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Undoubtedly, the biggest historical events in New Ulm’s history were the battles that engulfed the young town in August of 1862 during the US-Dakota War. Pushed onto reservations since 1851 and forced to change their lifestyle from hunters to farmers, cheated by some unscrupulous traders, and starving from a poor harvest and delayed annual payments for their land, the Dakota Indians tried to take back their lands, aware that the government was distracted with the Civil War down south.
There were seven major battles in the Minnesota River Valley, with two direct attacks on New Ulm on August 19th and 23rd. By the time of the second battle, there were over 2,000 terrified settlers in a 3-block “island of defense” in downtown New Ulm.
With the help of a timely thunderstorm and reinforcements from neighboring towns, the net result was that the Indians were repulsed but the town and many surrounding farms were devastated by fire.
After a short evacuation, most of the hardy settlers came back to rebuild their town with renewed vigor. It would have been easy to give up but we have their tenacity and desire for a new life to thank for the town we live in today.
During the week of August 15-21, the Brown County Historical Society will host a series of events (seminars, film screenings, historic tours, and more!) commemorating the US-Dakota War of 1862. See a list of these events here, or learn more about them here.
The Significance and Magnitude of the U. S. – Dakota War of 1862, according to author and historian Curtis Dahlin.
The War was the most significant event in Minnesota’s History
- If it were to take place today and the same proportion of people were killed, there would be over 15,000 dead.
- The over 600 who were killed compares with 615 battlefield deaths of Minnesota Civil War soldiers. One difference is that the soldiers were armed whereas most of those killed in the U. S. – Dakota War were unarmed, and a second difference is that the Civil War deaths were spread out over a 4 year period while most of the U. S. – Dakota War victims were killed within a 6 week period, between August 17 and September 23, 1862.
- When looking at a daily toll of victims, there were over 200 killed on August 18, 1862, in the U.S. – Dakota War, whereas there were about 235 soldiers killed with General George Custer at the Battle of the Little Big Horn on June 25, 1876. One difference is that the soldiers were armed.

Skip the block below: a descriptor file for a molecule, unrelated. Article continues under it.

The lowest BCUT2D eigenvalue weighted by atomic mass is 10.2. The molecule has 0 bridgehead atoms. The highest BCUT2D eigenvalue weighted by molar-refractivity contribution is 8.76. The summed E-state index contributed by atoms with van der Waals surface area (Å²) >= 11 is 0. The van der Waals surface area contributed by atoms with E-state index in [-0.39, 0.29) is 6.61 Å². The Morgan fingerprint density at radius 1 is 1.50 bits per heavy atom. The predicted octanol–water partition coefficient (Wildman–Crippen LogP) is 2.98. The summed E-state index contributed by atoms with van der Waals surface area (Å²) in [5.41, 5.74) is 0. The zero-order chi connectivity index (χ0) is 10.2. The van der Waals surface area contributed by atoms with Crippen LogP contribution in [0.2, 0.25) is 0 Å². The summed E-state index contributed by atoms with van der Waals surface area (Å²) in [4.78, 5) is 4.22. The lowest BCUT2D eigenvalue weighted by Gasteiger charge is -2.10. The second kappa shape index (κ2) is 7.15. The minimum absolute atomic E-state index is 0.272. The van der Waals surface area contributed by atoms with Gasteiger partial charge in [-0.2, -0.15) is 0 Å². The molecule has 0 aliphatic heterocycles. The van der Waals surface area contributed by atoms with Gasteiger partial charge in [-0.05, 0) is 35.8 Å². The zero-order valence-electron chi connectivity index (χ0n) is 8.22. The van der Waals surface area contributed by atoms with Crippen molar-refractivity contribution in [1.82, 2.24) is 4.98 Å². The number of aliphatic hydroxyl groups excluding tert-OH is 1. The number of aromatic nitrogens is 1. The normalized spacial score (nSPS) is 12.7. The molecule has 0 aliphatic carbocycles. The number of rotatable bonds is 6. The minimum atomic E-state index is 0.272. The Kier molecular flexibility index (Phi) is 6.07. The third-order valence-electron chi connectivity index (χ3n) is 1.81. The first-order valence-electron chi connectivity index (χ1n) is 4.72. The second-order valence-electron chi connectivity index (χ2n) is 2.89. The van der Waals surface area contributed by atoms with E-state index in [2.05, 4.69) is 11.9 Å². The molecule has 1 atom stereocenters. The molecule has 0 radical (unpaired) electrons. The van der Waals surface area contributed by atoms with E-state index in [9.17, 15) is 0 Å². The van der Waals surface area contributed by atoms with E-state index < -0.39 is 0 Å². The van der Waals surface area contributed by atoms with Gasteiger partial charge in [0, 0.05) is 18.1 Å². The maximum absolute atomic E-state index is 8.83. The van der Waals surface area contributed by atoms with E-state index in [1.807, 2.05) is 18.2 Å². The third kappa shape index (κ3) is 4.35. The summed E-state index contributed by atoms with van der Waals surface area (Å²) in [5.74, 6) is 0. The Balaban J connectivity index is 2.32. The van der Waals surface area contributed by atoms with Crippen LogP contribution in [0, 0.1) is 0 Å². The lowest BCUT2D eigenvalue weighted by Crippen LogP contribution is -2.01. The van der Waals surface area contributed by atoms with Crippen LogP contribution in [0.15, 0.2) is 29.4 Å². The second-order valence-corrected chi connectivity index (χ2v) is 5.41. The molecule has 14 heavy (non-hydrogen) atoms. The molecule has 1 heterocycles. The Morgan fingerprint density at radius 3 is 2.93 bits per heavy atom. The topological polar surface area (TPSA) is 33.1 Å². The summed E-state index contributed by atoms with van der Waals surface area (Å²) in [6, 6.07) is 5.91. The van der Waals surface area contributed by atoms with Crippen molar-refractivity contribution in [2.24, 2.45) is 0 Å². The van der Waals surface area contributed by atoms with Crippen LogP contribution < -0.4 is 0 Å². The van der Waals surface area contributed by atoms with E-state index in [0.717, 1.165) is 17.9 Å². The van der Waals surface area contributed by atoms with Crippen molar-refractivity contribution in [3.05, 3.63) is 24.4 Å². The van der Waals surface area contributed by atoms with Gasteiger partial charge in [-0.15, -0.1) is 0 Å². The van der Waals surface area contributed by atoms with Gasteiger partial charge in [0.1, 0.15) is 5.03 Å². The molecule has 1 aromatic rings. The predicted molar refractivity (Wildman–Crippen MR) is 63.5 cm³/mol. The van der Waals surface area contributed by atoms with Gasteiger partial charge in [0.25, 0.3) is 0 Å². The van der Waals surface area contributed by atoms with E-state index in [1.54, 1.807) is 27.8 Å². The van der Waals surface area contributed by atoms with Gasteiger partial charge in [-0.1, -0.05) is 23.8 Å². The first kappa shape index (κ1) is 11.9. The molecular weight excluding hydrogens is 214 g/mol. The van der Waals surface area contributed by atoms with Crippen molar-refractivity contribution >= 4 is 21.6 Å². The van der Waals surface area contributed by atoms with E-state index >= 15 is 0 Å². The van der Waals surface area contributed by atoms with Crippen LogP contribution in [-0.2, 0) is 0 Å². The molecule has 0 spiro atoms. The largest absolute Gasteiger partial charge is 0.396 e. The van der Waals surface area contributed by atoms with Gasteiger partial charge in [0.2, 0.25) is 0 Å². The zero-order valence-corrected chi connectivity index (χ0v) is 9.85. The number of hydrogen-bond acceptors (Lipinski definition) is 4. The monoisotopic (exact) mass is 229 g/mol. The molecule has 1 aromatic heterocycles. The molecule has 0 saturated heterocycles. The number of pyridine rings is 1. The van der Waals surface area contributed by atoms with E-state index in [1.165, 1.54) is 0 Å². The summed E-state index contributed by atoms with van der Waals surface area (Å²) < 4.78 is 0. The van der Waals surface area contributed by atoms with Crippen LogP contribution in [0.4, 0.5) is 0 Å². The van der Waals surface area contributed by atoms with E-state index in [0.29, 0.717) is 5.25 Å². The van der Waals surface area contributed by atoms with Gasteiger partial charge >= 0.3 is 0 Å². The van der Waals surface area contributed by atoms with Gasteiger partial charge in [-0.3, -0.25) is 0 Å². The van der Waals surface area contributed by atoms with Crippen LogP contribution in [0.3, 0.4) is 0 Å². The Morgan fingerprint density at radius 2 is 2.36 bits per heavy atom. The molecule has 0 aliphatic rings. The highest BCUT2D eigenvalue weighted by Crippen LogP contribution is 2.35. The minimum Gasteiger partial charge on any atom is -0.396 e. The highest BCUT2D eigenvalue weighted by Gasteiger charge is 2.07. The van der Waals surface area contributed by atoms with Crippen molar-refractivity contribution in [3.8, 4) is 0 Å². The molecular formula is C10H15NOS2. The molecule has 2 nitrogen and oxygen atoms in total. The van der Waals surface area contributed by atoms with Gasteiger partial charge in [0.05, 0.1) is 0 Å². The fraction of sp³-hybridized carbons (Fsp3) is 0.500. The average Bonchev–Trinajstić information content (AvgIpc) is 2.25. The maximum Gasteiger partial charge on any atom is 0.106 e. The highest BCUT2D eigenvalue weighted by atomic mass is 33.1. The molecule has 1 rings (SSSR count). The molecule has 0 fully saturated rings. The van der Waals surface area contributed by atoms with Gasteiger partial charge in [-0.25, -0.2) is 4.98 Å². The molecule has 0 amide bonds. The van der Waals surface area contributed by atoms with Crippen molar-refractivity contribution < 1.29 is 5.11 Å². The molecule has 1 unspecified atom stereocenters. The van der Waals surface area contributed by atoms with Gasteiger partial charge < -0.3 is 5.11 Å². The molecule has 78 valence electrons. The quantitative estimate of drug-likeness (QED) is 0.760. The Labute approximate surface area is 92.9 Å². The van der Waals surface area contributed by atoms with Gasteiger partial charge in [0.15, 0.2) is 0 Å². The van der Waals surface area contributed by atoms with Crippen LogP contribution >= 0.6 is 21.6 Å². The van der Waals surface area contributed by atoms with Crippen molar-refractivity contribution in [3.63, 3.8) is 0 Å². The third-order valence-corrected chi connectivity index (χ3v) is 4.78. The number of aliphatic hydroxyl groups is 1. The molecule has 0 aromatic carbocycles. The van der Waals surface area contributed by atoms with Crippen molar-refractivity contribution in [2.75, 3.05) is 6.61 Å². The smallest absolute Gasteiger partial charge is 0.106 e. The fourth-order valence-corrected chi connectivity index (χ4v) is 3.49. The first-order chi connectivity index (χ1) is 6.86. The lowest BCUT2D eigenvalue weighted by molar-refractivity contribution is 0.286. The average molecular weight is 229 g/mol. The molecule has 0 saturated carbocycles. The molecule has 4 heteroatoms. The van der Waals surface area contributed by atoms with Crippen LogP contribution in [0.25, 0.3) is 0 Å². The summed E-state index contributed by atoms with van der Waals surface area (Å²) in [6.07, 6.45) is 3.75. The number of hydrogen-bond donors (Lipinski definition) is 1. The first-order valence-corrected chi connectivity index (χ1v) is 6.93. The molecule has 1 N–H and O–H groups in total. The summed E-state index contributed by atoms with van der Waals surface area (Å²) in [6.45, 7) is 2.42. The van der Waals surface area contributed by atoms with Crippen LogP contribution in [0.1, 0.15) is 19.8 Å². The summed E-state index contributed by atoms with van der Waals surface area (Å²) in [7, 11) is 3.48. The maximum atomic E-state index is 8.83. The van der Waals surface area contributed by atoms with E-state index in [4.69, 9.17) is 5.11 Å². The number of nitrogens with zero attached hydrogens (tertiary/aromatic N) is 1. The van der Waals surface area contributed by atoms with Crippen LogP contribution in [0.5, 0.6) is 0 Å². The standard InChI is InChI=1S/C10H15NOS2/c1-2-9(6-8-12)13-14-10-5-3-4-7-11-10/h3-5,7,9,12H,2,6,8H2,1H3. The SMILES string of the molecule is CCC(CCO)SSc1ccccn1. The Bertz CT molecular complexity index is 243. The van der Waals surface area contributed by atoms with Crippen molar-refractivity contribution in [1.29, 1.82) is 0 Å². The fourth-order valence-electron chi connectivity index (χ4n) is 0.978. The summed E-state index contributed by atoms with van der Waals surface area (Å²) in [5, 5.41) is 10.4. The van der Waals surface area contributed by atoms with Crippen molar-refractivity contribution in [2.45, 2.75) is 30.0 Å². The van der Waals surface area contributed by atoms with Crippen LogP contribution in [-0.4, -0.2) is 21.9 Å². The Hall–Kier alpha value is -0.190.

The magnitude of the War can be measured by the number of “mosts” in the nation, since its founding in 1776
- The over 600 victims were the largest number killed in the nation in a war with the Indians. In response to this, 38 Dakota were hanged at Mankato on December 26, 1862, the largest number of people executed at one time in the nation.
- The August 22, 1862 battle at Fort Ridgely was the largest attack on a fort by the Indians, with about 800 Dakota attacking the fort in which there were over 400 people, most of whom were unarmed refugees fleeing the Dakota.
- The August 23, 1862 battle at New Ulm was the largest attack on a town, with about 650 Dakota attacking the town containing about 2,000 people, most of whom were unarmed.
- The August 25, 1862 evacuation of New Ulm – some 2,000 people – was the largest number of people to completely evacuate a town during an Indian war.
- An estimated 20,000 people fled their homes, which was the most in any Indian war in the nation.
- The New Ulm City Cemetery contains the largest number of civilians (about 45) who were killed by the Indians and buried in a single cemetery. Some of the gravestones contain the inscription “Killed by Indians.”
- About 400 victims lie in unmarked and unknown graves, the most in any Indian war in the nation.
Learn more about the US-Dakota War of 1862 here.